Once a patient can stop asking why cancer happened to him/her, the next question is the fundamental version of the many questions that the researchers ask– “What is cancer really? and “Why can’t they just stop it?”.

The scary part of cancer is that it seems so insidious.  Cut it out. Burn it out. Zap or freeze it out.  Why doesn’t that work, at least for the solid tumors?  Getting rid of the blood cancers, like leukemia and lymphomas seem more difficult, less obvious, but it was really the cases of leukemia which first responded to treatments.

Without going into volumes of discussion about cell and molecular biology (you are safe from that with me), just understand that cells go wild, left to their own with the family checkbook, an endless liquor cabinet, permanent pizza delivery, car keys, disguises, blind neighbors, a fancy cloning machine, and the police on strike.  You get the picture.  Now a more formal explanation.

Cells are supposed to do their respective duties and then die.  That process is called apoptosis.  You know that your scabs don’t keeping growing, but cancer cells lose the “time to die” signal.

Foreign bodies are supposed to be cleared by the immune system, and what is more foreign that cancer?  However, cancer cells manage to evade immune destruction.   And while doing that, they can also evade the growth suppressors, the immune brakes which would otherwise slow and prevent excess growth.

While cutting the brake lines to growth, they can also change the regulating signals for growth (think scars and healing), so those signals all left in permanent “ON” position.  No brakes and an open throttle with a very full tank of fuel.  To top that, they reprogram the nutrition or energy metabolism to keep the fuel of growth alive.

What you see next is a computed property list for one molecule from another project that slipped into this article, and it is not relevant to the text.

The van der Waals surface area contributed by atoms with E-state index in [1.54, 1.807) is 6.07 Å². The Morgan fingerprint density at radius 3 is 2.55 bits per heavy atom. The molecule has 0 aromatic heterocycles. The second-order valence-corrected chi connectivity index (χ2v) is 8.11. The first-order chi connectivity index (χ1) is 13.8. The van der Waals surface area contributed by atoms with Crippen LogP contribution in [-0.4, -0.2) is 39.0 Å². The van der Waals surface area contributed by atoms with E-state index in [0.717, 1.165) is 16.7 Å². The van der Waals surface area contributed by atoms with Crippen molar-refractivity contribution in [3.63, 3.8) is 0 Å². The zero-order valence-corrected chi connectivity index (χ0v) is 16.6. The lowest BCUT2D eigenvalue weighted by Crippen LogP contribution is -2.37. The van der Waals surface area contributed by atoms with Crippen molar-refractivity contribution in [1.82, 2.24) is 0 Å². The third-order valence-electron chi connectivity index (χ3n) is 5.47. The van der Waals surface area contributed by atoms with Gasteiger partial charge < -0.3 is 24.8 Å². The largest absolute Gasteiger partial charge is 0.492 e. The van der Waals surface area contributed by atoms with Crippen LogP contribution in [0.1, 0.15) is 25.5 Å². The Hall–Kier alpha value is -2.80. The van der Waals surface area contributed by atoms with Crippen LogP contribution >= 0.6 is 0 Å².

Liking the growth, the cancer cells override signals that naturally limit the times a cell can divide, creating endless replication instead. With the endless replication, the chances for mistakes, or genetic mutations increase, which can mean changes from the original cancer cells.  Sheesh, not only alien cells, but aliens cells making alien-er cells!

To keep tumors growing, cancer cells send out signals to create blood vessels or angiogenesis when tumors outgrowth the local nutrient sources. Running out of room for all these many cells, billions and billions, the cells break down the lining of blood vessels and the lymphatic system to search out new locations, spreading and metastasizing away from the original cancer.  Quite naturally, they also provide support to those tumors through inflammation-related factors, mimicking the way that the immune system responds to any injury.

Since a healthy being grows, fights off infections, responds to an allergy or heals after an injury, usually with little support, those healthy responses are amazingly efficient and interactive.  Complex cellular, molecular and chemical actions are occurring all the time, and with aging, some genetic dispositions, the harmful things we ingest or do to ourselves, it is no wonder that a few things go on without our noticing it.  But when those few things are not noticed by the immune system, slipping into a growth phase, a cancer can begin.

Estimates of the numbers of cells in the human body are calculated from 10 trillion to 100 trillion, so if the occasional cell goes rogue, what’s the problem?  When all things are working well, there will be no problem. But when the tiniest cancer is visible with a CT scan, perhaps 1/8 inch, it will have millions of cells.  Not all tiny cancer tumors are dangerous. Not all become aggressive.  Digging around to cut out a tiny tumor creates plenty of opportunity for infection, for expense and emotional anguish.  But does that mean that a “Cancer!” has been prevented.  Or would the person and his natural immune system have lived in complete tranquility with his cancer until the end of his days?